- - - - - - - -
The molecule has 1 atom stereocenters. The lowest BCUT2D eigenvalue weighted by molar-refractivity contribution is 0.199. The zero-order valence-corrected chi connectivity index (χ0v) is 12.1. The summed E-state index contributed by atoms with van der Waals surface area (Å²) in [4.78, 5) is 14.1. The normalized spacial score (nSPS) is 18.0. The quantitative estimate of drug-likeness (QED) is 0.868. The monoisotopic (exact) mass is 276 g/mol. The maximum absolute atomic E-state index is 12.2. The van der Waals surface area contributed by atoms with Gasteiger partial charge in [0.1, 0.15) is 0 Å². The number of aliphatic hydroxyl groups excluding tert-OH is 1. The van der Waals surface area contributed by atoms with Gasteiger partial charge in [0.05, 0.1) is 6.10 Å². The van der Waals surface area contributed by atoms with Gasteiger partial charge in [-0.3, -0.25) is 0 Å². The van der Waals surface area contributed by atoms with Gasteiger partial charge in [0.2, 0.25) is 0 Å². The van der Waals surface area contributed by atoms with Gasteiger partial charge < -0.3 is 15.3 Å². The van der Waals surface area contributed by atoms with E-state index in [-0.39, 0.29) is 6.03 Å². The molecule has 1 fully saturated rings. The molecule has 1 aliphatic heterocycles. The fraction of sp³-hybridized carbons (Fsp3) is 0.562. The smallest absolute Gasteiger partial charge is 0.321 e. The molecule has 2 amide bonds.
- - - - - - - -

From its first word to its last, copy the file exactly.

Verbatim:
The molecule has 1 atom stereocenters. The lowest BCUT2D eigenvalue weighted by molar-refractivity contribution is 0.199. The zero-order valence-corrected chi connectivity index (χ0v) is 12.1. The summed E-state index contributed by atoms with van der Waals surface area (Å²) in [4.78, 5) is 14.1. The normalized spacial score (nSPS) is 18.0. The quantitative estimate of drug-likeness (QED) is 0.868. The monoisotopic (exact) mass is 276 g/mol. The maximum absolute atomic E-state index is 12.2. The van der Waals surface area contributed by atoms with Gasteiger partial charge in [0.1, 0.15) is 0 Å². The number of aliphatic hydroxyl groups excluding tert-OH is 1. The van der Waals surface area contributed by atoms with Gasteiger partial charge in [0.05, 0.1) is 6.10 Å². The van der Waals surface area contributed by atoms with Gasteiger partial charge in [-0.3, -0.25) is 0 Å². The van der Waals surface area contributed by atoms with Gasteiger partial charge in [0.2, 0.25) is 0 Å². The van der Waals surface area contributed by atoms with Gasteiger partial charge < -0.3 is 15.3 Å². The van der Waals surface area contributed by atoms with E-state index in [-0.39, 0.29) is 6.03 Å². The molecule has 1 fully saturated rings. The molecule has 1 aliphatic heterocycles. The fraction of sp³-hybridized carbons (Fsp3) is 0.562. The smallest absolute Gasteiger partial charge is 0.321 e. The molecule has 2 amide bonds.